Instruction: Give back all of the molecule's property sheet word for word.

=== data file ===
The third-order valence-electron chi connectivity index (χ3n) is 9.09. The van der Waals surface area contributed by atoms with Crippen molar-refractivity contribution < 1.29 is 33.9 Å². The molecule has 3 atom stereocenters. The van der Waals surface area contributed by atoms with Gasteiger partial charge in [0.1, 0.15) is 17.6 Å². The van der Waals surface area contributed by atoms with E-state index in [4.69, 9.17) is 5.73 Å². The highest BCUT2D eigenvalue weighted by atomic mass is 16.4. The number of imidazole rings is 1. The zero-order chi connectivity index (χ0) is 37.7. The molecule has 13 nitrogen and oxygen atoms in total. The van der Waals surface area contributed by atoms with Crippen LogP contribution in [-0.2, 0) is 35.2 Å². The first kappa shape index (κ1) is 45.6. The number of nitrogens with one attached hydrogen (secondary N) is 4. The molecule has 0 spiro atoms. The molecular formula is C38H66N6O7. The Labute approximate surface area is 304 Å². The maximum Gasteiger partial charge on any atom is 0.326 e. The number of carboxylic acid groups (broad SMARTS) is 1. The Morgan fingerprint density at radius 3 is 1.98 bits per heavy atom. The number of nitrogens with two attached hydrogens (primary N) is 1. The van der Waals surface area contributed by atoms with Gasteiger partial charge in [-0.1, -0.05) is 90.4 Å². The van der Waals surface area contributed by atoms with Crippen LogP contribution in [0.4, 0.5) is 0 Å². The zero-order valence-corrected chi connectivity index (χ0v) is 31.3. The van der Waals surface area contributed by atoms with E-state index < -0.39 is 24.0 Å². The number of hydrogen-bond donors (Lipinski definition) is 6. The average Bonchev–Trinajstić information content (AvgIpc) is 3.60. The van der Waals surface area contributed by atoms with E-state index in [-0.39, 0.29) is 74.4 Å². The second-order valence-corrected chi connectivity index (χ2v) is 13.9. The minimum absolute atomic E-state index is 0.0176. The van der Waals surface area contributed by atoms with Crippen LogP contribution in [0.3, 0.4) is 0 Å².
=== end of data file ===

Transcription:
The third-order valence-electron chi connectivity index (χ3n) is 9.09. The van der Waals surface area contributed by atoms with Crippen molar-refractivity contribution < 1.29 is 33.9 Å². The molecule has 3 atom stereocenters. The van der Waals surface area contributed by atoms with Gasteiger partial charge in [0.1, 0.15) is 17.6 Å². The van der Waals surface area contributed by atoms with E-state index in [4.69, 9.17) is 5.73 Å². The highest BCUT2D eigenvalue weighted by atomic mass is 16.4. The number of imidazole rings is 1. The zero-order chi connectivity index (χ0) is 37.7. The molecule has 13 nitrogen and oxygen atoms in total. The van der Waals surface area contributed by atoms with Crippen LogP contribution in [-0.2, 0) is 35.2 Å². The first kappa shape index (κ1) is 45.6. The number of nitrogens with one attached hydrogen (secondary N) is 4. The molecule has 0 spiro atoms. The molecular formula is C38H66N6O7. The Labute approximate surface area is 304 Å². The maximum Gasteiger partial charge on any atom is 0.326 e. The number of carboxylic acid groups (broad SMARTS) is 1. The Morgan fingerprint density at radius 3 is 1.98 bits per heavy atom. The number of nitrogens with two attached hydrogens (primary N) is 1. The van der Waals surface area contributed by atoms with Gasteiger partial charge in [-0.1, -0.05) is 90.4 Å². The van der Waals surface area contributed by atoms with Crippen LogP contribution in [0.4, 0.5) is 0 Å². The zero-order valence-corrected chi connectivity index (χ0v) is 31.3. The van der Waals surface area contributed by atoms with E-state index < -0.39 is 24.0 Å². The number of hydrogen-bond donors (Lipinski definition) is 6. The average Bonchev–Trinajstić information content (AvgIpc) is 3.60. The van der Waals surface area contributed by atoms with E-state index in [-0.39, 0.29) is 74.4 Å². The second-order valence-corrected chi connectivity index (χ2v) is 13.9. The minimum absolute atomic E-state index is 0.0176. The van der Waals surface area contributed by atoms with Crippen LogP contribution in [0.3, 0.4) is 0 Å².